Best medicine is huggable, say Israeli doctors

Please look after me: Researchers from Tel Aviv University discovered that something as simple and low-tech as a soft toy can significantly calm psychological distress in children.As any kid knows, even the scariest things become a little less scary when …

Please look after me: Researchers from Tel Aviv University discovered that something as simple and low-tech as a soft toy can significantly calm psychological distress in children.As any kid knows, even the scariest things become a little less scary when you have a friend by your side. Now a study by Tel Aviv University proves just that. Israeli researchers found that caring for a stuffed toy animal helps soothe psychological stress in young children exposed to traumatic or stressful life events.

In the study led by Dr. Avi Sadeh of TAU’s Pediatrics Department, 74 children (40 boys and 34 girls), with an average age of five years, were given a stuffed dog known as a ‘Huggy-Puppy’ – a floppy-eared, furry doll with droopy legs long enough to wrap the owner in a ‘hug.’

The children, all of whom were living with their families in shelter camps during 2006′s month-long conflict between the Israeli Defense Forces and Hezbollah forces in southern Lebanon, were instructed to look after the puppy, who was ‘sad because he was far from home, didn’t have friends, and needed care from a buddy.’ Their parents were encouraged to remind them of this responsibility.

While most of the children had experienced severe stress reactions from their war-related experiences, say the scientists, there was a marked improvement following the low-tech intervention. Nearly 83 percent of the children had experienced one or more symptoms of severe stress including separation fears, agitation, nervousness, aggression, excessive crying or sleep disruptions prior to the study. Three weeks after receiving the puppy, the children with the strongest attachment to their toy had lower stress levels.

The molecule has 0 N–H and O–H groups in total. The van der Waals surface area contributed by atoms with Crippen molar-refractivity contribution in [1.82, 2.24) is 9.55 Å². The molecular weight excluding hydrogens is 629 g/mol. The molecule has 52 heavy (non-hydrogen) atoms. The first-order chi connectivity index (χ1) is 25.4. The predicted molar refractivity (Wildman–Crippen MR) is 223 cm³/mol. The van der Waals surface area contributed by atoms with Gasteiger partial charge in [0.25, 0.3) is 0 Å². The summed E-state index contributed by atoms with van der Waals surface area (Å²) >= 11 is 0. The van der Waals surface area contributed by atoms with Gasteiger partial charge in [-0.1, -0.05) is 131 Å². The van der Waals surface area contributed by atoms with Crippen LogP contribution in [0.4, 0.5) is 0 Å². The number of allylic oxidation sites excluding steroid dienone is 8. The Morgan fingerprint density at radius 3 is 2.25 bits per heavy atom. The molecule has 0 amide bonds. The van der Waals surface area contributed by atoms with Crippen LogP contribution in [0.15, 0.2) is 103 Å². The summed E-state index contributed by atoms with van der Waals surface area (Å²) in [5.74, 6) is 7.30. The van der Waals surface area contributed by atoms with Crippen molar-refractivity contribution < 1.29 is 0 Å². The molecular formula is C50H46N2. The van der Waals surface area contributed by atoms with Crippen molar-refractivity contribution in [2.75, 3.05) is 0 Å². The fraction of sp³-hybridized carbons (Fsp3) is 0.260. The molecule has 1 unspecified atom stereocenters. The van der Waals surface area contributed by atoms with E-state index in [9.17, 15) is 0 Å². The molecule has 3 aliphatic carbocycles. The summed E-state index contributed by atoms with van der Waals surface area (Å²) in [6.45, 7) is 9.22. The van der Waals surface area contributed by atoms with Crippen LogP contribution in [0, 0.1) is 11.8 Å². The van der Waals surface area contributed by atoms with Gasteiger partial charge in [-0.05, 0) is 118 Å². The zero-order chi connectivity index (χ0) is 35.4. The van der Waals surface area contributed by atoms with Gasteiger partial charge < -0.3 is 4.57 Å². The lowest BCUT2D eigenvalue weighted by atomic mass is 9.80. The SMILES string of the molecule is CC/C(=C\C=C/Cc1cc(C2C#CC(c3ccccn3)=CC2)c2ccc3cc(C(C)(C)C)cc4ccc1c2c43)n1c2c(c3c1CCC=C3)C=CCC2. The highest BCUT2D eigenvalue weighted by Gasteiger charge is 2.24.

After two months 71% showed no such symptoms of severe war-related trauma, compared to a control group that did not receive the Huggy-Puppy, where only 39% were free of such behaviors.

Larger follow-up studies, involving nearly 300 children also suffering from the effects of the Second Lebanon War, confirmed the relationship between psychological attachment to a Huggy-Puppy and lowered stress levels, the scientists report in a recent issue of Pediatrics.

“Shifting attention from oneself to others can be very healthy for individuals under stressful times,” explained Dr. Sadeh in comments to Reuters Health,/I>.

The researchers note that the approach is an effective, simple technique which pediatricians and child care professionals could use as a ‘strategic intervention’ in other situations which expose children to trauma, such as war and mass terror attacks like September 11.

Dr. Sadeh has now launched a series of similar studies to test the efficacy of the huggy-puppy with children undergoing other stressful situations.

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